Canadian Cyclist


February 2/12 11:58 am - Garneau Winter Shoe Review - O Ergo Grip & Glacier

Posted by Editoress on 02/2/12

Louis Garneau cycling shoes have been making more and more headway into local bicycle shops, especially here in Canada.  And rightly so - their lineup of shoes are just as innovative as the larger, more popular brands.

Just in time for winter, Garneau sent us samples of their winter cycling shoes - the O Ergo Grip off road shoe and the Glacier road version.  Chard Grochowina tried the O Ergo Grip, and I took the Glacier.

O Ergo Grip

Garneau sent me a pair of their ‘0 Ergo Grip’ winter cycling boots to report on.  Made specifically for riding in cooler temperatures, the 0 Ergo has some well thought out features and a very appealing price-tag.




A rather clever approach to a winter boot, the 0 Ergo is made from a regular leather lace-up MTB shoe that is housed within a 3mm neoprene outer shell (like some XC ski boots).  The shell itself has sealed seams, reflective stitching, and a waterproof front loading zipper.  On the tread, the 0 Ergo features well spaced, high density lugs for traction in the snow.




In my opinion, it’s difficult to report on a product where performance is partly based on how well it fits.  I can only comment on how well the 0 Ergo’s fit me.  My feet are strictly average in every way; they aren’t narrow, they aren’t wide, and I don’t have a high arch.  I found the boots to be comfortable.  I tested them on MTB rides up to 3.5 hours, and my feet managed to stay warm down to temperatures around -5C.  In anything colder then that, I experienced cold toes.  If you’re like me, you’ll probably be sporting thicker socks for riding at this time of year.  So take that into consideration when sizing; I found I needed to go one size up to accommodate the winter socks.

The neoprene outer shell did its job well; my feet remained dry when walking through wet slushy snow.  They even handled a partial creek submersion with no water seepage.  On the really cold days, I was able to stow a toe-warmer packet on the inside of the outershell, just over my toes.  This added a good deal of warmth and didn’t interfere with comfort.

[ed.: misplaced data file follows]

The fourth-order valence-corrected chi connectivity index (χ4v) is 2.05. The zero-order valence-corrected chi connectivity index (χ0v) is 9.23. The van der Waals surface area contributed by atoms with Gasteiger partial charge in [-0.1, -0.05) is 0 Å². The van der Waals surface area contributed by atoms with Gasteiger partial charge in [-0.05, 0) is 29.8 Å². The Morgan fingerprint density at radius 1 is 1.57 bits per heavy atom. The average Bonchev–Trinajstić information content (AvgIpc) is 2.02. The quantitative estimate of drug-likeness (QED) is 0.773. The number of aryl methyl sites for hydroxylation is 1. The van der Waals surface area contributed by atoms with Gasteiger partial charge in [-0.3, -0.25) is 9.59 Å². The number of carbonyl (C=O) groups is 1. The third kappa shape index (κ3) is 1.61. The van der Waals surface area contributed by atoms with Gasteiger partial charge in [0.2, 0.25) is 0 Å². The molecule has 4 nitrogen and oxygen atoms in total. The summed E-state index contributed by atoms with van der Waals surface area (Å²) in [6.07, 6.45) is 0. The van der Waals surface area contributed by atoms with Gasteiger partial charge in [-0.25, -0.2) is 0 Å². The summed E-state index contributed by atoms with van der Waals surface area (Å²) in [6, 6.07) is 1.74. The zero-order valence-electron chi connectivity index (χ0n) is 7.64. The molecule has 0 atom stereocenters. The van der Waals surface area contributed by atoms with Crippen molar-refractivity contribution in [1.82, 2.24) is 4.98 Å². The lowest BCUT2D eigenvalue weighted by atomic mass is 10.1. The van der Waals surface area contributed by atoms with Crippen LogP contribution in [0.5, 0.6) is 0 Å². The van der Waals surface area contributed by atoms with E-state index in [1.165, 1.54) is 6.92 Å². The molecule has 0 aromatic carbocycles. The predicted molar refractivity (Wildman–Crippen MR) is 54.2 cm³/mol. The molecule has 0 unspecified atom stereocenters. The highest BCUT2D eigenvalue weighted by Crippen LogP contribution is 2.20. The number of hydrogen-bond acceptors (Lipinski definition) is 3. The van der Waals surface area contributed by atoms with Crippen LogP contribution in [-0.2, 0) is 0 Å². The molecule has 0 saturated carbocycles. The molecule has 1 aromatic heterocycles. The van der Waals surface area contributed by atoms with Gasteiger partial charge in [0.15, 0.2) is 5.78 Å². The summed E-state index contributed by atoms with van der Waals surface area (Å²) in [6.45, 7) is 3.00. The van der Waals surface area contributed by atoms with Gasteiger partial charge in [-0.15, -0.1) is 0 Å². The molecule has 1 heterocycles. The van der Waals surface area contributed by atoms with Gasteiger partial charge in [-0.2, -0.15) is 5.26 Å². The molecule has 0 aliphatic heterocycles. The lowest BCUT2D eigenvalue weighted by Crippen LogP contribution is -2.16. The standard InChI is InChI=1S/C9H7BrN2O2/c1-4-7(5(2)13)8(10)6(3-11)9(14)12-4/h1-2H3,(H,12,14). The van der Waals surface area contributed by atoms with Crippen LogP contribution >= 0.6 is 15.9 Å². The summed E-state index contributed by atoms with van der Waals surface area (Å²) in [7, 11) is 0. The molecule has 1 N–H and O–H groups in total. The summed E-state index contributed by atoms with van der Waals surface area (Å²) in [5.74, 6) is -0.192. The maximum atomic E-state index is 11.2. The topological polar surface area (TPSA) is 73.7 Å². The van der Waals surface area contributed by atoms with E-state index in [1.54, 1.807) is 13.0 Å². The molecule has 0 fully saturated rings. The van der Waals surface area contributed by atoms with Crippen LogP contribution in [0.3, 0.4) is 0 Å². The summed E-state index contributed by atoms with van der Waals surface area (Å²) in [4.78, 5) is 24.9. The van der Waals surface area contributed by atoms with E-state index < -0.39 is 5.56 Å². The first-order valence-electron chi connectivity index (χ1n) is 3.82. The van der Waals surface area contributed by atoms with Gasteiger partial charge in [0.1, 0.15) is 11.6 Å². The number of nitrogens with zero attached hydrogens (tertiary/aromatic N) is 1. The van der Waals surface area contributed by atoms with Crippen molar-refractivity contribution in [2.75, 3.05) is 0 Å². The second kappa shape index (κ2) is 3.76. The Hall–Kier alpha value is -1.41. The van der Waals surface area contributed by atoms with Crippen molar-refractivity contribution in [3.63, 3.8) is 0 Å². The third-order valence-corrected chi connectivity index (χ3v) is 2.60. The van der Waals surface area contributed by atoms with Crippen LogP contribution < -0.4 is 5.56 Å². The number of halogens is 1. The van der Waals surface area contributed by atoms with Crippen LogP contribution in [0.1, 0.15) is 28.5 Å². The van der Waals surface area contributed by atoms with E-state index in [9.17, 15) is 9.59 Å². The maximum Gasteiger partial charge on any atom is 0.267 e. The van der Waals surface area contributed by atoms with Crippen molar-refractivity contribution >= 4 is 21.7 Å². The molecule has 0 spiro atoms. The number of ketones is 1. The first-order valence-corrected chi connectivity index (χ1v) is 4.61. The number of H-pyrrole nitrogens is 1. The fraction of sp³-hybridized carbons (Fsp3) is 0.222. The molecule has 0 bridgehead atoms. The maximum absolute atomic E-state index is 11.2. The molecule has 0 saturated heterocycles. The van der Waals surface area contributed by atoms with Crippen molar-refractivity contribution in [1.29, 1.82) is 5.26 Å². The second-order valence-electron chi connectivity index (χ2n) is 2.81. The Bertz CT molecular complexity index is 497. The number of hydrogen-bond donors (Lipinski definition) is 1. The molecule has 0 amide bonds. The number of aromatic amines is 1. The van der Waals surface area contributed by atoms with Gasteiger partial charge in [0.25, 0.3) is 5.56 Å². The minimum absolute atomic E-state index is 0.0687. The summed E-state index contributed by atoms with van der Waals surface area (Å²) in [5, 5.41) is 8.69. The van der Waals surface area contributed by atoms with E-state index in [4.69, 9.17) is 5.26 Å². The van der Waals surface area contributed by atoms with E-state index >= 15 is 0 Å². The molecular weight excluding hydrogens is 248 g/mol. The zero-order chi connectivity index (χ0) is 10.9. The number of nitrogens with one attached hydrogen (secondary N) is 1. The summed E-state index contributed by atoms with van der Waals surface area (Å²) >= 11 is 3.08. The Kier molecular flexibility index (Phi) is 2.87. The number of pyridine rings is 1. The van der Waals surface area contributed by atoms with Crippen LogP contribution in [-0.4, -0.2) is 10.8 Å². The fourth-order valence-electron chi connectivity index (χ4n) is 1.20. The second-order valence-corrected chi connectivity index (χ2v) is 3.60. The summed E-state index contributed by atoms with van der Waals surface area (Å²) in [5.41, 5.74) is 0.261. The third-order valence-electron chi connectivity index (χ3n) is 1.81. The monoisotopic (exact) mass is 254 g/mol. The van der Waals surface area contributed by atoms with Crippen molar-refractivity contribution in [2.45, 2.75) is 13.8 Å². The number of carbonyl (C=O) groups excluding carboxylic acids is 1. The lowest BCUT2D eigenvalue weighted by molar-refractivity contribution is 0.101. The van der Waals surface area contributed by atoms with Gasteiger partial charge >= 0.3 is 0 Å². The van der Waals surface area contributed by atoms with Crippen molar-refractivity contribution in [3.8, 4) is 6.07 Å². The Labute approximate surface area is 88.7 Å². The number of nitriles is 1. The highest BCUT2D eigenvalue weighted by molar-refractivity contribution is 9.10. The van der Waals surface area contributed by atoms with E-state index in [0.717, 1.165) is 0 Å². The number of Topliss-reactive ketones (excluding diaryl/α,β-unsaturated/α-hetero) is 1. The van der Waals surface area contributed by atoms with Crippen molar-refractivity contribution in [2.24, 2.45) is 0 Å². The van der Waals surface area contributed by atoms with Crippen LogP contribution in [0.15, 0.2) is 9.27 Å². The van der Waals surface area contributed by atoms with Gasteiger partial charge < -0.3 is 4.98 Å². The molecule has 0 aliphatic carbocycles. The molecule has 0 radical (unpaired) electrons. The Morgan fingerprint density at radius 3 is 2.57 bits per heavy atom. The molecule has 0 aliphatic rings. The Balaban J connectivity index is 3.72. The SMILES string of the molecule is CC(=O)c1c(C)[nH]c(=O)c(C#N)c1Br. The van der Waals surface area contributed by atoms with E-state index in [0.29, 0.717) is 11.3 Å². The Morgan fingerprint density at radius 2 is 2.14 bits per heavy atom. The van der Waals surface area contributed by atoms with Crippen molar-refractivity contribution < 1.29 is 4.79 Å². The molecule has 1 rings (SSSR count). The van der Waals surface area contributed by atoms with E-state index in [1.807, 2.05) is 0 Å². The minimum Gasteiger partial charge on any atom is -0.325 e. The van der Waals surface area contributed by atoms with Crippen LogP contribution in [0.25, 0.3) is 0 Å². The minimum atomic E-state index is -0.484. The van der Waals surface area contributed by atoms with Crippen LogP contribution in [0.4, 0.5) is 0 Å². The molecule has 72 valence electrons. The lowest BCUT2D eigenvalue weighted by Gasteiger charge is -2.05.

Snow buildup on the sole was also a non-issue.  By having an open lugless space between the heel lugs and forefoot lugs, there was nothing for the snow to grip on to.  This is a great feature if you use clipless pedals for winter riding, as there is nothing more frustrating than ice and snow buildup getting in the way of shoe/pedal engagement.

Final Thoughts:

For someone looking for a winter riding shoe that can handle most of what winter throws our way, the 0 Ergo probably won’t be warm enough.  I rely on Shimano’s MW81’s to kept my feet warm in really cold temperatures (around -20C is my cutoff point for riding outside).

However, for someone looking for a boot that adds decent warmth and water protection at a very competitive price, the 0 Ergo should not be overlooked. They make for a great fall through spring MTB shoe, or a really great option for those that commute in all types of weather.  With a retail price of just $199.99, the 0 Ergo offers exceptional value (comparatively, the MW81’s are $299.99).

While Chad was testing Garneau's MTB winter shoe, I tried out the Road version, the Glacier.  The design is similar, with a few little differences.  As with the O Ergo, the shoe is based around a standard cycling shoe with an outer layer cover built-in.  Rather than neoprene, the Glacier uses waterproofed Thinsulate for protection from cold weather and damp conditions - not quite as heavy duty for the wet and mud, but definitely lighter while still offering protection.  Space is provided between the shoe and outer cover for heat packs.  The shoe also comes with an insulated inner sole.  They accept all major styles of clipless pedal cleats.

photoThe Glacier is a bit of a struggle to get on - you have to undo a velcro buckle strap, unzip the outer layer and then loosen the laces before getting your foot in, and then do the whole thing in reverse to do them up.  The high outer layer zips up high enough to cover the bottom of a set of tights, with an elastic grip to hold them in place.

I found the heel cup (with a tendon cutaway) to be a little too high for comfortable walking; however, they were just fine when riding.  I rode in conditions with temperatures as low as -7C (windchill) using regular socks and my feet were just fine.

The pricing is the same as the O Ergo - $199.99 - which makes these a very affordable way to extend your cycling season on those colder, damp days when you used to suffer frozen toe syndrome.




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